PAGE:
Demographic disparities have been described previously among ethnic minorities who are consistently underrepresented. Previous studies have focused on the representation of racial profile in clinical trials consisting of the overwhelmingly white population [1]. It is not surprising that the White population presentation is higher in clinical trials looking at the US population distribution by race, which reports 76.5% white population [2]. While we already know about the racial representation, the age-adjusted demographic distribution of cancer survivors participated in clinical trials has not been previously described. The study reports the clinical trial participation rate in cancer survivors among each demographic classification, which include age, gender, race, marital status, education, income, and number of cancers.


Data were analyzed in 2020 from 14 states (Delaware, Georgia, Idaho, Indiana, Kansas, Louisiana, Maryland, Michigan, Missouri, Nebraska, New Jersey, South Dakota, Wisconsin, Virgin Islands) using the optional module on Cancer Survivorship between 2016 and 2018 Behavioral Risk Factor Surveillance System (BRFSS). BRFSS is a population-based annual health survey conducted by the Centers for Disease Control and Prevention (CDC). Individuals with a history of cancer (cancer survivors) were identified if they answered “yes” to any of following questions: “(Ever told) you had skin cancer?” and “(Ever told) you had any other types of cancer?” The sample was restricted to cancer survivors who responded to the question, “Did you participate in a clinical trial as part of your cancer treatment?” (N = 18,084). The response was dichotomized and used to calculate the direct age-adjusted prevalence applying the recommended weights to account for the BRFSS complex sampling design [3]. Direct age adjustment was based on the standard 2010 US Census population using age categories reported in the figure. Reported observations are unweighted while percentages are weighted. Data were analyzed using STATA-v16.1 (StataCorp).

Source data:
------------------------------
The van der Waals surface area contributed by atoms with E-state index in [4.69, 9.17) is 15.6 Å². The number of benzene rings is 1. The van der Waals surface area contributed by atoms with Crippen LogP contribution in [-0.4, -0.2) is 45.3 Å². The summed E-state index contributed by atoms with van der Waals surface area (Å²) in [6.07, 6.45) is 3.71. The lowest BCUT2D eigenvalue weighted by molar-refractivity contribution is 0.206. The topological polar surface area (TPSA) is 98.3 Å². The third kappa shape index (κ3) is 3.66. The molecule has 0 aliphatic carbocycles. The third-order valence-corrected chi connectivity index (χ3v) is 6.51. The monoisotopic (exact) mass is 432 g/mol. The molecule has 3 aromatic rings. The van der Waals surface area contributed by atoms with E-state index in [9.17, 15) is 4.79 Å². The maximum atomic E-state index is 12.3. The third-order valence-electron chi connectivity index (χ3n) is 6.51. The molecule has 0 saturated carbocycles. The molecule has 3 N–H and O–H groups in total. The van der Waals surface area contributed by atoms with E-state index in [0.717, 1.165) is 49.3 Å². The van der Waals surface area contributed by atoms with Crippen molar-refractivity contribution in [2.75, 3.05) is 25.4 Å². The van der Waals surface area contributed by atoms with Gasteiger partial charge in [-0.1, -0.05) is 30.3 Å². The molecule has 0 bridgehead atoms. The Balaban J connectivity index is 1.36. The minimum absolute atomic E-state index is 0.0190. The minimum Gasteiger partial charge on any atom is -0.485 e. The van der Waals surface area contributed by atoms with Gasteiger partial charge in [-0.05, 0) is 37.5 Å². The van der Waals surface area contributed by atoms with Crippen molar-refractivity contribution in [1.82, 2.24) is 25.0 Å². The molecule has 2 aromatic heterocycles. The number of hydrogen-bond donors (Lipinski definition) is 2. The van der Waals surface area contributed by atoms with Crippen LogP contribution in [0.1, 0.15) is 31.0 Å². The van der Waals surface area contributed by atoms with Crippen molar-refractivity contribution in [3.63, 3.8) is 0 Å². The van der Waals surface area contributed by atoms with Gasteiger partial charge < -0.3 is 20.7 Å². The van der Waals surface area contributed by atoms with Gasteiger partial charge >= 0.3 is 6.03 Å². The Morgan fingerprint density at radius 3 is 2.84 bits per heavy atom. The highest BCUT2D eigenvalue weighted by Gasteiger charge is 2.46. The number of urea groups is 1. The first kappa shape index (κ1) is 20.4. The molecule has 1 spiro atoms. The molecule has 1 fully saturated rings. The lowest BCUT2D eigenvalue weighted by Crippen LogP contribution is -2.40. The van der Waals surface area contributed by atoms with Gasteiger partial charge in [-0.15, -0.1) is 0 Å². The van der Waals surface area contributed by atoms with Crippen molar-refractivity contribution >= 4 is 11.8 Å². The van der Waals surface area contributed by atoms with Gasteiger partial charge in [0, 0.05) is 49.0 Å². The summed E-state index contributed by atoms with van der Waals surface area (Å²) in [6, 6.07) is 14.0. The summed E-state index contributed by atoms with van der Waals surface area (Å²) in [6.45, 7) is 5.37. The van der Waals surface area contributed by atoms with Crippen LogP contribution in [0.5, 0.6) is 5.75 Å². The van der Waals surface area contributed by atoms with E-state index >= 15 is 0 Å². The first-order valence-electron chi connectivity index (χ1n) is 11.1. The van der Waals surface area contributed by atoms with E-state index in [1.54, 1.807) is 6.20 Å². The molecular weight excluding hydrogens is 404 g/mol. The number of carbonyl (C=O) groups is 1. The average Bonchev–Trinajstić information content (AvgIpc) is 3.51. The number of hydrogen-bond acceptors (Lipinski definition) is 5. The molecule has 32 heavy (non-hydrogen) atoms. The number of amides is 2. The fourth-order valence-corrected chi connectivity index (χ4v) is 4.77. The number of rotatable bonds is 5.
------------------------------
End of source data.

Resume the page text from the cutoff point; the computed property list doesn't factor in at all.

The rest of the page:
Figure 1 displays the clinical trial participation prevalence by cancer survivors’ demographics and socioeconomic characteristics. The overall prevalence of clinical trial participation among cancer survivors was 6.8% with a varied demographic distribution. The prevalence was highest among younger adults aged 18–24 years (19.1%) and among the middle-aged group, 45–54 years (7.8%). Cancer trial participation was more likely among male (8.5%) and less likely among female (4.2%). When stratified by race, the prevalence of cancer trial participation was highest among non-Hispanic blacks (19.8%), lowest among non-Hispanic other including American India/Alaska Native, Hawaiian/Pacific Islander, and Asian (2.8%). By socioeconomic status, the clinical trial participation rate was lowest among survivors with a college education (4.2–4.3%) and higher among higher annual income groups (10.7% in more than $50,000 income group vs. 7.25 in less than $15,000 income group). Overall, cancer survivors were more likely to participate if they had three or more concomitant cancers (20.3%).

Fig. 1
figure 1

Prevalence of cancer clinical trial participation by demographics of cancer survivors, United States, 2016–2018. D/W/S: Divorced/ Widowed/ Separated. Numbers are unweighted and percentages are weighted